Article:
Editor’s note: See the Musicians’ Comment section on this page.

K. J. McElrath - Musicologist for JazzStandards.com

Check out K. J. McElrath’s book of Jazz Standards Guide Tone Lines at his web site (www.bardicle.com).
Musicians' Comments

An analysis of Parker’s solo on “Billie’s Bounce,” as well as some comments on devices often used in his blues solos, can be found on my blog (click here).

Regarding K. J. McElrath’s comment,

A “be-bop” head over a variation of the 12-measure blues progression in which a I - VI - II - V7 substitutes for V7 -V7 - IV7 - IV in the last six measures.

There’s something not quite right here--if we are talking about mm. 7-10, then the I-VI-II-V7 part is sort of correct, although the pianist doesn’t exactly do this (see my blog post). But the V7-V7-IV7-IV part of this statement just doesn’t correspond to these measures. Does he mean mm. 9-10, V7 to IV7 -?

Peter Spitzer, Saxophonist

I used “Billie’s Bounce” along with “Chi-Chi” and “Buzzy” as a three part counterpoint, overdubbed and retitled “A Bird In The Hand” on a Jardis records release of the same name, back in 1998. It’s an interesting effect when you listen in the cracks of the counterpoint; you start to hear a 4th composite melody emerge from the counterpoint.

Steve Rochinski, Guitarist, Composer, Arranger, Author, Professor, Harmony Dept., Berklee College of Music

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Reading and Research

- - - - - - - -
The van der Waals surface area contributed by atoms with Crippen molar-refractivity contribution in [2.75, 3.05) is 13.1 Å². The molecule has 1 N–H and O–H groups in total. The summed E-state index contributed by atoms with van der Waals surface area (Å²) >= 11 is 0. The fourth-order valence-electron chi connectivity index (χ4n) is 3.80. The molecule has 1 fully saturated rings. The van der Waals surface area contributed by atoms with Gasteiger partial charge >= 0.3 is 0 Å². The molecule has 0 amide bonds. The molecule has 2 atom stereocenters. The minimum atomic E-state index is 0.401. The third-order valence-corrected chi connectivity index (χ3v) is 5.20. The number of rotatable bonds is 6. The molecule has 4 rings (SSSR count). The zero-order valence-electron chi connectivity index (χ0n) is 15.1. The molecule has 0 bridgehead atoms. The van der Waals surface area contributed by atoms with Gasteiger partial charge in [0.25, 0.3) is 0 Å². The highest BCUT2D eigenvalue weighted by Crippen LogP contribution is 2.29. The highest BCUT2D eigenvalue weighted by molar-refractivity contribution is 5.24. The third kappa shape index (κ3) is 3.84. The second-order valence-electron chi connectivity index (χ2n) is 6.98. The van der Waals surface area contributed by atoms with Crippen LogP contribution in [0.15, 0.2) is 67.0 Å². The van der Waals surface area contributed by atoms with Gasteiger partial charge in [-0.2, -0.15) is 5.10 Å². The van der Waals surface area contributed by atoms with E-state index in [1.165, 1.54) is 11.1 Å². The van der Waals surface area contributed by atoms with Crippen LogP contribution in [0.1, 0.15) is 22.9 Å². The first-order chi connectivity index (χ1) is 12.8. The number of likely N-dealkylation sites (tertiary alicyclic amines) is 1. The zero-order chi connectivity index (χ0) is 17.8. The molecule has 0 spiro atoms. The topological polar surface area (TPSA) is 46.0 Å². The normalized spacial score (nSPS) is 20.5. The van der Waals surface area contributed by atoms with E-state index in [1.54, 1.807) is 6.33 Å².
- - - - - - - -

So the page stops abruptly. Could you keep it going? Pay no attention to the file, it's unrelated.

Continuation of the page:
Additional information for "Billie's Bounce" may be found in:

Thomas Owens
Bebop: The Music and Its Players
Oxford University Press, USA

(Contains history and analysis of song.)
Also on This Page...

Music & Lyrics Analysis
Musician's Comments
Reading & Research

Jazz History Notes
Getting Started
CD Recommendations
Listen and Compare
By the Same Writers...

Jazz History Notes

With the advent of long-playing records and then compact discs, record companies began to release unissued “out-takes” from historic sessions---versions that some musicians (like Duke Ellington) felt shouldn’t be released. But these recordings are priceless to jazz history and to students of the music. There are now five versions available of Charlie Parker’s premier of “Billie’s Bounce” for Savoy Records in 1945. The sum total adds up to one undeniable conclusion: Charlie Parker was an endlessly creative jazz musician. Whereas some musicians carefully honed their solos to get a “perfect” one, Parker’s solos are unique expositions.

Ben Webster, the swing-era tenor saxophone giant who made his mark with the Duke Ellington Orchestra, was by 1953 a solo artist working with a variety of different groups. The pairing of him with the early Modern Jazz Quartet was both fortuitous and triumphant; they worked together like hand in glove, as is evident on “Billie’s Bounce.”

Chris Tyle - Jazz Musician and Historian

Charlie Parker
The Charlie Parker Story
Savoy Jazz

Ben Webster/Modern Jazz Quartet
1953: An Exceptional Encounter
Jazz Factory

Getting Started
This section suggests definitive or otherwise significant recordings that will help jazz students get acquainted with “Billie's Bounce.” These recordings have been selected from the Jazz History and CD Recommendations sections.

Charlie Parker’s original 1945 recording of “Billie’s Bounce” (The Charlie Parker Story) is not only the definitive recording of this tune but one of the definitive recordings of the entire bebop movement. A thorough study of this song largely begins and ends with Parker’s recording -Take 5 is the one that rocked the jazz world, though hearing his solos on the alternate takes is illuminating. Among the other interpretations of the tune, Dexter Gordon (Bouncin’ With Dex) and Ella Fitzgerald (Montreux ’77) both demonstrate quite well the way in which this song has been integrated into the jazz repertoire.